We see conflict all over the place, all the time. Teammates fight. Parents fight. Coworkers fight. Partners fight. People who are on the same team fight each other. It happens. Folks with the same goals and motivations bicker, scrap, punch and kick each other for lots of different reasons. But no matter what the reason, such conflict always makes for interesting stories.
There have been plenty of great duos and teams in movies. And their partnerships are all the more interesting when they have some volatility sprinkled in. The characters Eddie Murphy and Nick Nolte played in the 48 Hours movies couldn't be a worse fit if they were a square block trying to go into a round hole. But they had common goals and could stomach each other enough to not kill themselves and get the bad guys.
When penning a screenplay where your heroes and heroines get along as well as Tom and Jerry do, be sure to establish important aspects of their character and their motivations. Audiences like seeing protagonists fight while striving to get what they want.
Write your protagonists as having different personalities. In Captain America: The Winter Soldier, Captain Steve Rodgers is an almost antiquated but endearing patriot while his fellow protagonist Nick Fury, however, is gruff in his belief that the freedom America enjoys has to be ensured with bigger guns than the rest of the world. In order to have conflict like that be meaningful between your characters and to your audience, establish their juxtaposing personalities first.
Give them spotlight scenes early in the screenplay before (or as) they fight that demonstrate the kind of characters they are. We see Captain America playfully run laps around a healthy veteran and Director Fury shoot and swear his way out of an ambush in addition to seeing the two protagonists argue over how to save the world. We know who they are and how they do things so that when we see them butt heads, we know why and how severe it is.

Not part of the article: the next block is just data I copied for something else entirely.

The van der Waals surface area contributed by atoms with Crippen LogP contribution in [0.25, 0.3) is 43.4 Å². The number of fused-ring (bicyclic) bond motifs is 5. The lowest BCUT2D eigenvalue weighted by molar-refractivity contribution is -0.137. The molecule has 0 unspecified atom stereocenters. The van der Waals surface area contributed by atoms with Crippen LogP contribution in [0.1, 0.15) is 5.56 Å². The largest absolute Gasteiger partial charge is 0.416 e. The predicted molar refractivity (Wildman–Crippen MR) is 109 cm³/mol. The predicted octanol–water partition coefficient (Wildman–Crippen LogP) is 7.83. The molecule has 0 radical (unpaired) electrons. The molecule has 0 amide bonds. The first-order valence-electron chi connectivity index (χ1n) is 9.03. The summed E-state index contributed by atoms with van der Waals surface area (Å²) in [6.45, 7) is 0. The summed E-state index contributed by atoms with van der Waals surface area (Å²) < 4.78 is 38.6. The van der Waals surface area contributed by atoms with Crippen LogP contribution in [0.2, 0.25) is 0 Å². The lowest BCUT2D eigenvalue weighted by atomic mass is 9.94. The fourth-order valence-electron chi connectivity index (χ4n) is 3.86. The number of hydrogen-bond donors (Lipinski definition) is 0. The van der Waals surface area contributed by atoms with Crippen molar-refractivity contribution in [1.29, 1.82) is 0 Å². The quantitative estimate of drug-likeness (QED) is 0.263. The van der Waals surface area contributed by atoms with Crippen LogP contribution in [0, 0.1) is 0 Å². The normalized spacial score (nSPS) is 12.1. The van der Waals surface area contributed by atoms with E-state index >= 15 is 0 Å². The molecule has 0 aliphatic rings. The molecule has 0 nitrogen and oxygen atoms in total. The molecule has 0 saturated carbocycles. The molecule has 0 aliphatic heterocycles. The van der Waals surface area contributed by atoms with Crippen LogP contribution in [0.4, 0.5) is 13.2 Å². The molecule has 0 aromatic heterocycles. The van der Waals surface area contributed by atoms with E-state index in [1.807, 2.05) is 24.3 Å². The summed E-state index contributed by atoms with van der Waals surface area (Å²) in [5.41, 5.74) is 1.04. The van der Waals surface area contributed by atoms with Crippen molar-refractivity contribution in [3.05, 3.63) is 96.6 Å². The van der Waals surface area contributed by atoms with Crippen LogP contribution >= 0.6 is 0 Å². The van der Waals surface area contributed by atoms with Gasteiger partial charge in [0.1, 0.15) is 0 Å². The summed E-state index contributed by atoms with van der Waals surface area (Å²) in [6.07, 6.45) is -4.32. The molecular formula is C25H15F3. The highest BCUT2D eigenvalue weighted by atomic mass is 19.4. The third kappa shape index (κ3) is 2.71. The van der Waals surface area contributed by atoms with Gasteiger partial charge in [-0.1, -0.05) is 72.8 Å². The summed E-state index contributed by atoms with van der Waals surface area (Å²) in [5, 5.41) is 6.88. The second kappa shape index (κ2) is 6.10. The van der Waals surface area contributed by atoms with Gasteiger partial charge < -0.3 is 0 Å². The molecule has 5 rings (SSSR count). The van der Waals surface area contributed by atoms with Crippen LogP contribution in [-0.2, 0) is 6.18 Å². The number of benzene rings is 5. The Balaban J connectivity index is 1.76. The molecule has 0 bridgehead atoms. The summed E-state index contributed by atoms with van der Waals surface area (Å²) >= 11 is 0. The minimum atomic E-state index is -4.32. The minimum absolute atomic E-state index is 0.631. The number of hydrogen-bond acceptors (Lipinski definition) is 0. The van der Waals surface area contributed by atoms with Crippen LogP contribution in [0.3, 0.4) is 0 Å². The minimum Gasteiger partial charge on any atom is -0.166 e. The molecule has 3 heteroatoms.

If you're writing a screenplay where the heroes aren’t famous comic book legends, it'll be harder to establish who they are in regards to each other. So if you're creating original characters, establish their relationship to each other after you establish their individual personalities. The Misters in Reservoir Dogs are a good example of several protagonists being introduced and having conflict over how to attain a shared goal. Why are they together chasing the same goal? Answer that question with dialogue between them. Tarantino accomplishes an interesting intro in the first scene by having his colorful characters talk about a range of different things at a diner before he has them introduced to their diamond heist details and aliases.
After you establish your protagonists, their relationships and their goals, pick a conflict and go with it. In the Rush Hour movies, Detectives Lee and Carter always have a B story-like conflict going on between them. Either they don't trust each other or, as seen in Rush Hour 3, they aren't as close as they thought they were. Make sure to pick a conflict and write your characters saying and doing things that address the conflict, make it better, or exasperate it into a bigger problem.
No partners ever have an entirely smooth time chasing their goals. There are external and internal conflicts that they do battle with in order to the save the day, even if your characters aren't superheroes, detectives, or jewelry store robbers. And the more conflicts your protagonists have to navigate, especially between each other, the more compelling your screenplay will be.